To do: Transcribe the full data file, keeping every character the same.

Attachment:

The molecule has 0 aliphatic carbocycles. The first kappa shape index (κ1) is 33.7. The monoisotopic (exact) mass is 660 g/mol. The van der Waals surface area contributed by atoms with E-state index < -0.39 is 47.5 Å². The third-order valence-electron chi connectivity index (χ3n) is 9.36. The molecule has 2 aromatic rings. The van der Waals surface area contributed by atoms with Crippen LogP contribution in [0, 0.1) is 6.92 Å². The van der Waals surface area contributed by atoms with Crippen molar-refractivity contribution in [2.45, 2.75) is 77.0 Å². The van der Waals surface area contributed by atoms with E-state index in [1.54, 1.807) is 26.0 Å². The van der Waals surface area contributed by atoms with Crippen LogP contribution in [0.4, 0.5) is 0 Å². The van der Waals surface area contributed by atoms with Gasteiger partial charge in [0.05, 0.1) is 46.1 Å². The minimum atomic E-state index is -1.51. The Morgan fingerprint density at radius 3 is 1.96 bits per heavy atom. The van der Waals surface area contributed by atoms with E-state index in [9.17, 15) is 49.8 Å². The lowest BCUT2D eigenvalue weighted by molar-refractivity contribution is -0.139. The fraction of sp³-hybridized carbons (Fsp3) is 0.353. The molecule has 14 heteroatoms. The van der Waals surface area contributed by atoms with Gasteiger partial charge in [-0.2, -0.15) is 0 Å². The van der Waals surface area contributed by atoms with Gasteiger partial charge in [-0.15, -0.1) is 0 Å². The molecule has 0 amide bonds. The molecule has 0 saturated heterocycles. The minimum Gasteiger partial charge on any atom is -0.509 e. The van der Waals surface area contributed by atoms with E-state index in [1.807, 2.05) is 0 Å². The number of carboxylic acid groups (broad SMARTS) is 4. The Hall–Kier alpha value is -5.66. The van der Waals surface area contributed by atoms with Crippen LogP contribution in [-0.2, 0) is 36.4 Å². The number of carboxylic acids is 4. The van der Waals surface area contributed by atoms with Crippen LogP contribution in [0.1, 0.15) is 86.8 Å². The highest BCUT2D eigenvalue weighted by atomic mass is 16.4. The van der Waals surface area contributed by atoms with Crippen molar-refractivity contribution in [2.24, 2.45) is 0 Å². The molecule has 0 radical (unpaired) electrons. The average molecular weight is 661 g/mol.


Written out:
The molecule has 0 aliphatic carbocycles. The first kappa shape index (κ1) is 33.7. The monoisotopic (exact) mass is 660 g/mol. The van der Waals surface area contributed by atoms with E-state index < -0.39 is 47.5 Å². The third-order valence-electron chi connectivity index (χ3n) is 9.36. The molecule has 2 aromatic rings. The van der Waals surface area contributed by atoms with Crippen LogP contribution in [0, 0.1) is 6.92 Å². The van der Waals surface area contributed by atoms with Crippen molar-refractivity contribution in [2.45, 2.75) is 77.0 Å². The van der Waals surface area contributed by atoms with E-state index in [1.54, 1.807) is 26.0 Å². The van der Waals surface area contributed by atoms with Crippen LogP contribution in [0.4, 0.5) is 0 Å². The van der Waals surface area contributed by atoms with Gasteiger partial charge in [0.05, 0.1) is 46.1 Å². The minimum atomic E-state index is -1.51. The Morgan fingerprint density at radius 3 is 1.96 bits per heavy atom. The van der Waals surface area contributed by atoms with E-state index in [9.17, 15) is 49.8 Å². The lowest BCUT2D eigenvalue weighted by molar-refractivity contribution is -0.139. The fraction of sp³-hybridized carbons (Fsp3) is 0.353. The molecule has 14 heteroatoms. The van der Waals surface area contributed by atoms with Gasteiger partial charge in [-0.2, -0.15) is 0 Å². The van der Waals surface area contributed by atoms with Gasteiger partial charge in [-0.15, -0.1) is 0 Å². The molecule has 0 amide bonds. The molecule has 0 saturated heterocycles. The minimum Gasteiger partial charge on any atom is -0.509 e. The van der Waals surface area contributed by atoms with E-state index in [1.807, 2.05) is 0 Å². The number of carboxylic acid groups (broad SMARTS) is 4. The Hall–Kier alpha value is -5.66. The van der Waals surface area contributed by atoms with Crippen LogP contribution in [-0.2, 0) is 36.4 Å². The number of carboxylic acids is 4. The van der Waals surface area contributed by atoms with Crippen LogP contribution in [0.1, 0.15) is 86.8 Å². The highest BCUT2D eigenvalue weighted by atomic mass is 16.4. The van der Waals surface area contributed by atoms with Crippen molar-refractivity contribution in [2.24, 2.45) is 0 Å². The molecule has 0 radical (unpaired) electrons. The average molecular weight is 661 g/mol.